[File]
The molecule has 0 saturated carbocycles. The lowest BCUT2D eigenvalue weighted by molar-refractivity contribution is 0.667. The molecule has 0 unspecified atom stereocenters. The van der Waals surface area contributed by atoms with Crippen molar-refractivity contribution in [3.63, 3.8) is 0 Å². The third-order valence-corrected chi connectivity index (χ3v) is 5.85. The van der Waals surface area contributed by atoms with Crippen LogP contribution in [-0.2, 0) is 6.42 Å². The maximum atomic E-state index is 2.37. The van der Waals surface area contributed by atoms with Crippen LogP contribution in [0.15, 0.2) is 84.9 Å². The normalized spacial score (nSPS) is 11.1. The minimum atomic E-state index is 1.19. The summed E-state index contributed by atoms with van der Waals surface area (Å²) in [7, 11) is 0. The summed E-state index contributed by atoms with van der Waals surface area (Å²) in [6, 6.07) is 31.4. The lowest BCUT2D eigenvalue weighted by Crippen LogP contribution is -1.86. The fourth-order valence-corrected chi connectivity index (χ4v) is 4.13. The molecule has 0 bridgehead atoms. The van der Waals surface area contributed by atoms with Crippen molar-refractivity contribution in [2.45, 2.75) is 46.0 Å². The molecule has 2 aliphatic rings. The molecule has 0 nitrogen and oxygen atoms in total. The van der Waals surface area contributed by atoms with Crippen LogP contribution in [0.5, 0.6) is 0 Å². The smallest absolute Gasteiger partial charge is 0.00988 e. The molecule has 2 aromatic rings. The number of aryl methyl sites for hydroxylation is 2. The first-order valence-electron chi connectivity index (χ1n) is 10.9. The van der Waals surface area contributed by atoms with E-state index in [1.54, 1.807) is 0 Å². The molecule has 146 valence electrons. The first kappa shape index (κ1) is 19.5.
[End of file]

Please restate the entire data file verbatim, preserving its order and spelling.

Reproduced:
The molecule has 0 saturated carbocycles. The lowest BCUT2D eigenvalue weighted by molar-refractivity contribution is 0.667. The molecule has 0 unspecified atom stereocenters. The van der Waals surface area contributed by atoms with Crippen molar-refractivity contribution in [3.63, 3.8) is 0 Å². The third-order valence-corrected chi connectivity index (χ3v) is 5.85. The van der Waals surface area contributed by atoms with Crippen LogP contribution in [-0.2, 0) is 6.42 Å². The maximum atomic E-state index is 2.37. The van der Waals surface area contributed by atoms with Crippen LogP contribution in [0.15, 0.2) is 84.9 Å². The normalized spacial score (nSPS) is 11.1. The minimum atomic E-state index is 1.19. The summed E-state index contributed by atoms with van der Waals surface area (Å²) in [7, 11) is 0. The summed E-state index contributed by atoms with van der Waals surface area (Å²) in [6, 6.07) is 31.4. The lowest BCUT2D eigenvalue weighted by Crippen LogP contribution is -1.86. The fourth-order valence-corrected chi connectivity index (χ4v) is 4.13. The molecule has 0 bridgehead atoms. The van der Waals surface area contributed by atoms with Crippen molar-refractivity contribution in [2.45, 2.75) is 46.0 Å². The molecule has 2 aliphatic rings. The molecule has 0 nitrogen and oxygen atoms in total. The van der Waals surface area contributed by atoms with Crippen LogP contribution in [0.5, 0.6) is 0 Å². The smallest absolute Gasteiger partial charge is 0.00988 e. The molecule has 2 aromatic rings. The number of aryl methyl sites for hydroxylation is 2. The first-order valence-electron chi connectivity index (χ1n) is 10.9. The van der Waals surface area contributed by atoms with E-state index in [1.54, 1.807) is 0 Å². The molecule has 146 valence electrons. The first kappa shape index (κ1) is 19.5.